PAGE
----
Thursday, 30 January 2014
Some Place Names of Strathearn
School of Scottish Studies
University of Edinburgh
I recently came across a copy of a letter given to me some time ago by Anthony Murray of Dollerie by Crieff . It was sent to him away back in 1991 by Ian Fraser of the School of Scottish Studies at The University of Edinburgh . Mr Fraser had looked at various place names in the Strathearn area as a follow up to a talk given by him to an unnamed organisation in the town . I replicate below the details of his research which were contained in the communication .
“ Dollerie has fairly consistent spellings in Dol and Dul , so I assume that it contained dail (O.W. dul, dol ) ‘water meadow ‘ , ‘haugh ‘ as the main element . The form Dowlarich however , which you quote as being in the 1500s may not be such a misleading form after all . This is clearly dubh-larich ‘ black foundation ‘, from larach ‘ foundation of a house ‘ , ‘footing ‘ .This would support WJ Watson’s supposition that “ Dollerie “ near Crieff may be from doilleir ‘ dark ‘ , opposed to Soilzarie , near Blacklunans , from soilleir ‘bright’ .” Otherwise dol and dul have an early Celtic -ar extension , giving Dollar in various places , but I don’t think it applies in this case . Anyway , it’s certainly a fascinating name .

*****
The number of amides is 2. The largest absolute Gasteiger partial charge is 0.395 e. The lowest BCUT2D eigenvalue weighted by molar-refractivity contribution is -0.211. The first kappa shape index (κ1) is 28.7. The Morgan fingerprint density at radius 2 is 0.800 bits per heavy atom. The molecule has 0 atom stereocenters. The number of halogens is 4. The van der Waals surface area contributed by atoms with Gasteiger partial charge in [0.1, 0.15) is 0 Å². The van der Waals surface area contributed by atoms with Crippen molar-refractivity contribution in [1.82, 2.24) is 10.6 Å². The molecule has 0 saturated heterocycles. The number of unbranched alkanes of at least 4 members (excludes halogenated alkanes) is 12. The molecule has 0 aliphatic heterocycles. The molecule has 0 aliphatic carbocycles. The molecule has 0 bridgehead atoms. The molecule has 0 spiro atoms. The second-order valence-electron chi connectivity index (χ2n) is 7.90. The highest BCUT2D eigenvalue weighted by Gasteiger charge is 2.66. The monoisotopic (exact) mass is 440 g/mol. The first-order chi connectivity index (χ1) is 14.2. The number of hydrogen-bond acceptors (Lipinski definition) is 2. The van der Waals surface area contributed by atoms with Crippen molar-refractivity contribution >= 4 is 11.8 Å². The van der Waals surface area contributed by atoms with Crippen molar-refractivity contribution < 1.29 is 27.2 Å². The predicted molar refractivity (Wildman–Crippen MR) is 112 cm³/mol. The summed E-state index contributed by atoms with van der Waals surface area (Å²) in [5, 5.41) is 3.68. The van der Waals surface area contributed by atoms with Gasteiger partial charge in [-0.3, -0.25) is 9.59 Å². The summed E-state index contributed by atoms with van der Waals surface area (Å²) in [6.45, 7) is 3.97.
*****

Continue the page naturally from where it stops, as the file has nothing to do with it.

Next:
Of the others in your list , I explained most of them at the time , but Altina is allt an ath ‘ burn of the ford ‘ , Croftnappock is croit na poice ‘croft of the bag(s) or sacks ‘ ; Croftweit is simply ‘ wet croft ‘from baite ‘ drowned ‘ , and Leadenflower is leathed nan fluir ‘ hill slope of the flowers ‘ .
Currachran contains the Gaelic currach –‘ flat plain ‘ as in the Curragh of Kildare , plus the diminutive – an . Quarrelhaugh is simply ‘ quarrel’ , the Scots form of ‘ quarry ‘ . Some commentators have suggested the meaning to be ‘ crossbow –bolt ‘ but unless there was definite evidence of archery practice here , I don’t go for that . “